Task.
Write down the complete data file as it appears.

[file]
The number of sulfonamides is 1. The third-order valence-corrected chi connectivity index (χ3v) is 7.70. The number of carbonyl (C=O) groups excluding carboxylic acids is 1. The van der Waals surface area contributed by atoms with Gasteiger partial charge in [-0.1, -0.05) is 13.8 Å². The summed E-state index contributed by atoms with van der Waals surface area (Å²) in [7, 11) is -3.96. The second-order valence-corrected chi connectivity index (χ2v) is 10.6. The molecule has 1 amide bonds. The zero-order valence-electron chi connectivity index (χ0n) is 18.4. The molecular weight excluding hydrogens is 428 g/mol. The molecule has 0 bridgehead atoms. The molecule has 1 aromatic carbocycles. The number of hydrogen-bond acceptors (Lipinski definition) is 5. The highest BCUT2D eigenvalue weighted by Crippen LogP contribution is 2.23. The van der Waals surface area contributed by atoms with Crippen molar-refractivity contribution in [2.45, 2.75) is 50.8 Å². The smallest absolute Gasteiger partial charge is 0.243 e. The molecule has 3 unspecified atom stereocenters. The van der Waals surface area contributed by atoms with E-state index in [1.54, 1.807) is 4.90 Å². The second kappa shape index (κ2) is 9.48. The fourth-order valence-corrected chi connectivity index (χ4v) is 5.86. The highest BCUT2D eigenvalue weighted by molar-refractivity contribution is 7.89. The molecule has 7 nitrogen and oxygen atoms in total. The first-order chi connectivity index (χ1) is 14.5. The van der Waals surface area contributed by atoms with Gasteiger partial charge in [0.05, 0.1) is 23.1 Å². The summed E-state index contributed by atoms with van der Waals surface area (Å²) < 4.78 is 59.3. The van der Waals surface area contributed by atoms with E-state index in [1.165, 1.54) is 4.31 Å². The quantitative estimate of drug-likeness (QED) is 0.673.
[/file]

The number of sulfonamides is 1. The third-order valence-corrected chi connectivity index (χ3v) is 7.70. The number of carbonyl (C=O) groups excluding carboxylic acids is 1. The van der Waals surface area contributed by atoms with Gasteiger partial charge in [-0.1, -0.05) is 13.8 Å². The summed E-state index contributed by atoms with van der Waals surface area (Å²) in [7, 11) is -3.96. The second-order valence-corrected chi connectivity index (χ2v) is 10.6. The molecule has 1 amide bonds. The zero-order valence-electron chi connectivity index (χ0n) is 18.4. The molecular weight excluding hydrogens is 428 g/mol. The molecule has 0 bridgehead atoms. The molecule has 1 aromatic carbocycles. The number of hydrogen-bond acceptors (Lipinski definition) is 5. The highest BCUT2D eigenvalue weighted by Crippen LogP contribution is 2.23. The van der Waals surface area contributed by atoms with Crippen molar-refractivity contribution in [2.45, 2.75) is 50.8 Å². The smallest absolute Gasteiger partial charge is 0.243 e. The molecule has 3 unspecified atom stereocenters. The van der Waals surface area contributed by atoms with E-state index in [1.54, 1.807) is 4.90 Å². The second kappa shape index (κ2) is 9.48. The fourth-order valence-corrected chi connectivity index (χ4v) is 5.86. The highest BCUT2D eigenvalue weighted by molar-refractivity contribution is 7.89. The molecule has 7 nitrogen and oxygen atoms in total. The first-order chi connectivity index (χ1) is 14.5. The van der Waals surface area contributed by atoms with Gasteiger partial charge in [0.05, 0.1) is 23.1 Å². The summed E-state index contributed by atoms with van der Waals surface area (Å²) < 4.78 is 59.3. The van der Waals surface area contributed by atoms with E-state index in [1.165, 1.54) is 4.31 Å². The quantitative estimate of drug-likeness (QED) is 0.673.